Drug treatments for dysthymia

Many drug treatments have been proposed for the treatment of dysthymia. There is a need to know whether the different classes of antidepressants have similar efficacy. The tolerability of treatments may be even more important, since dysthymia is a chronic condition characterised by less severe symptoms than major depression. A total of 14 trials were included in this review. All drugs promoted similar clinical responses, although with different side effect profiles. There are no significances differences in efficacy between different classes of antidepressants in the treatment of dysthymia, although side effect profiles may be different. The evidence for TCAs and SSRIs was the most robust. The conclusion is that the choice of drug must be made based on consideration of drug-specific side effect properties.

Authors' conclusions: 

The conclusion is that the choice of drug must be made based on consideration of drug-specific side effect properties.

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Background: 

Many drug treatments have been proposed for the treatment of dysthymia, but with so many potential comparisons it is not possible at the present time to determine which is the treatment of choice. There is a need to know whether the different classes of antidepressants have similar efficacy. In addition, the tolerability of treatments may be even more important, since dysthymia is a chronic condition characterised by less severe symptoms than major depression.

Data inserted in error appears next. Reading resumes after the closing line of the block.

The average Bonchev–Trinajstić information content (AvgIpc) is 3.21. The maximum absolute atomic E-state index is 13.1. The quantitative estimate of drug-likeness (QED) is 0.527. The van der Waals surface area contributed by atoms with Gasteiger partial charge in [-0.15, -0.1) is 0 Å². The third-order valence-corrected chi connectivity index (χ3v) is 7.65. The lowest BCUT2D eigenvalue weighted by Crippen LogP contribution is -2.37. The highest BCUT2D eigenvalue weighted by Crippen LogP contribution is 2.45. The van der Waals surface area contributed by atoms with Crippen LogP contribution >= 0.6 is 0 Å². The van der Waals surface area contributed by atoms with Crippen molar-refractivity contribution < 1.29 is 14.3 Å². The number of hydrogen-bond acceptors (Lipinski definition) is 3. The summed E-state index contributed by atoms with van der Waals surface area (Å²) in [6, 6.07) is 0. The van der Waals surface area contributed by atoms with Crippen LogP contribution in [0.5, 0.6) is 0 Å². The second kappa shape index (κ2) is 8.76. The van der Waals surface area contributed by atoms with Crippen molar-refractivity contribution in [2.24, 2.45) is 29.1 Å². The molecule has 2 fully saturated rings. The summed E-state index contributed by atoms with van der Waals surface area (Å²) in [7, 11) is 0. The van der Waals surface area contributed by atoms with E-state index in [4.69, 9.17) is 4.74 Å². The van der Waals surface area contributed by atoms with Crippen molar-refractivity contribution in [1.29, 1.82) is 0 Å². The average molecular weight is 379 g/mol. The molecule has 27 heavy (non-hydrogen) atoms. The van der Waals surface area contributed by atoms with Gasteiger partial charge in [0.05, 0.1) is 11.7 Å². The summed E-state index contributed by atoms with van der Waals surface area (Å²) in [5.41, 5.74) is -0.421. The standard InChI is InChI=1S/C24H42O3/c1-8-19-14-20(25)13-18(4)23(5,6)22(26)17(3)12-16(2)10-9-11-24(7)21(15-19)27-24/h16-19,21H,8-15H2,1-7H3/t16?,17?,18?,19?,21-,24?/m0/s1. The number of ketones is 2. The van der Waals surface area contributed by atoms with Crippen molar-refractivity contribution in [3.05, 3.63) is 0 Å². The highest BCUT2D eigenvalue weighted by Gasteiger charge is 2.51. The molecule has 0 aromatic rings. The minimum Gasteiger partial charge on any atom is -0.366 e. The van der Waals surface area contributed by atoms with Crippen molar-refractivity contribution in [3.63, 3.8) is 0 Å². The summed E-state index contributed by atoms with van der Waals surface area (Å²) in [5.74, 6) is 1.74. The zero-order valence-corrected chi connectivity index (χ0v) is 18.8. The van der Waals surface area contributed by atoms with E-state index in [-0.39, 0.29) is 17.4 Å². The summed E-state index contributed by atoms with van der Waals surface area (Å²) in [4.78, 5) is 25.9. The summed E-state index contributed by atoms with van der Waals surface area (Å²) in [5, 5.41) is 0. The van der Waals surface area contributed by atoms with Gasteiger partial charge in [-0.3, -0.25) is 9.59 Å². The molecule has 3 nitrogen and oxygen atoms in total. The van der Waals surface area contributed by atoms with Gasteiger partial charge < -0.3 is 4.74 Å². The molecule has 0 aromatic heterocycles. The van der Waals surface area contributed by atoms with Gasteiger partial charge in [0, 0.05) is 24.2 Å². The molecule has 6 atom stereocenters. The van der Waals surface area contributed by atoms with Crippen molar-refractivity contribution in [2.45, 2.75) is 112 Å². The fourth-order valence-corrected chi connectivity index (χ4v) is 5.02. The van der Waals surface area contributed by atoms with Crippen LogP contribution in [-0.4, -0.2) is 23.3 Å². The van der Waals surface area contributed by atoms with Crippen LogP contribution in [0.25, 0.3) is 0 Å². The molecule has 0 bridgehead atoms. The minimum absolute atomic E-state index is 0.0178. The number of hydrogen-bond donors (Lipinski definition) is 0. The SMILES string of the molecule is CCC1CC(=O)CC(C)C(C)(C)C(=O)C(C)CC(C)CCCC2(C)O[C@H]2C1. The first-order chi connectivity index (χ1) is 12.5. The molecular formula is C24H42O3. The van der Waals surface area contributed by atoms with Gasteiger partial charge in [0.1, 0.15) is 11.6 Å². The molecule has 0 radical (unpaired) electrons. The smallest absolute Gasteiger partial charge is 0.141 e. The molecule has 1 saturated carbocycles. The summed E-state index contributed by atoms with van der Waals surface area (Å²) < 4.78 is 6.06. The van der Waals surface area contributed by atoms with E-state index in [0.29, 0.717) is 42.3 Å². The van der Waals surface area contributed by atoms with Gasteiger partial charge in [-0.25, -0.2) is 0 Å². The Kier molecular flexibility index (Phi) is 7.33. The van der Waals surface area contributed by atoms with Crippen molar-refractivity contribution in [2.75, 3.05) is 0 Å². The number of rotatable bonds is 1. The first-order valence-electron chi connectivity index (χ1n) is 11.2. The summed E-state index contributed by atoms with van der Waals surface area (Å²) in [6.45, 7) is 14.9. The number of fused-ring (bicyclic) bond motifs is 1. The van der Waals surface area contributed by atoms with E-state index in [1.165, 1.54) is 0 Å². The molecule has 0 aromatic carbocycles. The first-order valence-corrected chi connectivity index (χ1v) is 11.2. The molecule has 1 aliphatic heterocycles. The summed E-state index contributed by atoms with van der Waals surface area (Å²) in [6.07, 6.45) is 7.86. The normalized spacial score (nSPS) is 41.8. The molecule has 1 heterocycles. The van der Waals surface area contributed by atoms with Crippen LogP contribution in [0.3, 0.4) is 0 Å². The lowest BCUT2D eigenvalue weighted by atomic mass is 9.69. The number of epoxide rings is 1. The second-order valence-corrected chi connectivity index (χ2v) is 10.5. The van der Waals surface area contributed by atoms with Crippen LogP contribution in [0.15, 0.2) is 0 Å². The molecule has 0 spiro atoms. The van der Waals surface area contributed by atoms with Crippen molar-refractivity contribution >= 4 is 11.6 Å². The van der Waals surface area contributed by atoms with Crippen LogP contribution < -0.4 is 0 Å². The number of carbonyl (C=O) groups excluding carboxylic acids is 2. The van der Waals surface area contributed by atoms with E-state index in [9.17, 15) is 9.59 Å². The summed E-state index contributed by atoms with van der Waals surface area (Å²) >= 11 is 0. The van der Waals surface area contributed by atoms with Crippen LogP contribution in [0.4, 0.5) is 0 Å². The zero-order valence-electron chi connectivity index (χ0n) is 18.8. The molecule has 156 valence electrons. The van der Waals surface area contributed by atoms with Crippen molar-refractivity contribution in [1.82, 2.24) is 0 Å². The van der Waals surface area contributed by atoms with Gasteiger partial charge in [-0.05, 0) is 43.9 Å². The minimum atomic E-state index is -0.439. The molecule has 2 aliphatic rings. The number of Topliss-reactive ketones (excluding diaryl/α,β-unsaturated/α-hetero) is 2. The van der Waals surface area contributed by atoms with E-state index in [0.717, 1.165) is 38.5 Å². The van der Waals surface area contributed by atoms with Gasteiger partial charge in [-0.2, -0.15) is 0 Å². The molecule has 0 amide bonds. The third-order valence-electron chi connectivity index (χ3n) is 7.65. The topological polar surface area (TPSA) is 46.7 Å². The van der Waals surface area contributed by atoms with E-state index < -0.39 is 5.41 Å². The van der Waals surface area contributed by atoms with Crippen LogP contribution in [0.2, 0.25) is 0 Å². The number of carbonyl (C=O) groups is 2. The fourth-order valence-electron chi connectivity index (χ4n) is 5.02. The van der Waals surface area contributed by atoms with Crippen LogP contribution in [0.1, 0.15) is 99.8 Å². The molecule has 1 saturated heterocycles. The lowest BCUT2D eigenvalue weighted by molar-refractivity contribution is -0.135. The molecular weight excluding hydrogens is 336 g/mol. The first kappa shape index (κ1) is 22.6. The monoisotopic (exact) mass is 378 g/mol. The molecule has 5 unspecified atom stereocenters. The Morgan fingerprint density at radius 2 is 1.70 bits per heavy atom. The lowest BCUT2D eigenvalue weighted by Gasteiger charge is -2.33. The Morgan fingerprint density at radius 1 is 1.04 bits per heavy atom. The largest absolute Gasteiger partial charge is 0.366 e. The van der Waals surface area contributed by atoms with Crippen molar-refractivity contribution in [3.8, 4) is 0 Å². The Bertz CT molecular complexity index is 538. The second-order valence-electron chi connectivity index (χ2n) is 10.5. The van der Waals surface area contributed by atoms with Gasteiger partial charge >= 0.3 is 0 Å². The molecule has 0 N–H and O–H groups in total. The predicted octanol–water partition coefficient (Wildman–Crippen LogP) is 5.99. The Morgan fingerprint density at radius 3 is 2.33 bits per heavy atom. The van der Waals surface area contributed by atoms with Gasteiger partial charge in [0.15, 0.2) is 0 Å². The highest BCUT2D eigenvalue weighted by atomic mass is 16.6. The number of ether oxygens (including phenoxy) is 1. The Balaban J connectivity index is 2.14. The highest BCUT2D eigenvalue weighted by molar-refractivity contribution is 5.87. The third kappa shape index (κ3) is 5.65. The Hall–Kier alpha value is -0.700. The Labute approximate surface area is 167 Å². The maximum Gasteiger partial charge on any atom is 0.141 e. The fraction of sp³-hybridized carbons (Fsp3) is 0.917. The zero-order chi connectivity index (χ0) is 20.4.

Objectives: 

To conduct a systematic review of all randomised controlled trials comparing two or more active drug treatments for dysthymia.

Search strategy: 

Electronic searches of Cochrane Library, EMBASE, MEDLINE, PsycLIT and LILACS, Biological Abstracts; reference searching; personal communication; unpublished trials from pharmaceutical industry.

Selection criteria: 

Only randomised and quasi-randomised controlled trials were included. Trials had to compare at least two active drug treatments in the treatment of dysthymia. Exclusion criteria were: non-randomised studies, studies which included patients with mixed major depression/dysthymia and studies on depression/dysthymia secondary to other disorders (e.g. substance abuse).

Data collection and analysis: 

The reviewers extracted the data independently and odds ratios, weighted mean difference and number needed to treat were estimated. The reviewers assumed that people who died or dropped out had no improvement and tested the sensitivity of the final results to this assumption.

Main results: 

A total of 14 trials were eligible for inclusion in the review. All studied drugs promoted similar clinical responses, although with different side effect profiles. The evidence for TCAs and SSRIs was the most robust, considering the number of trials and participants.

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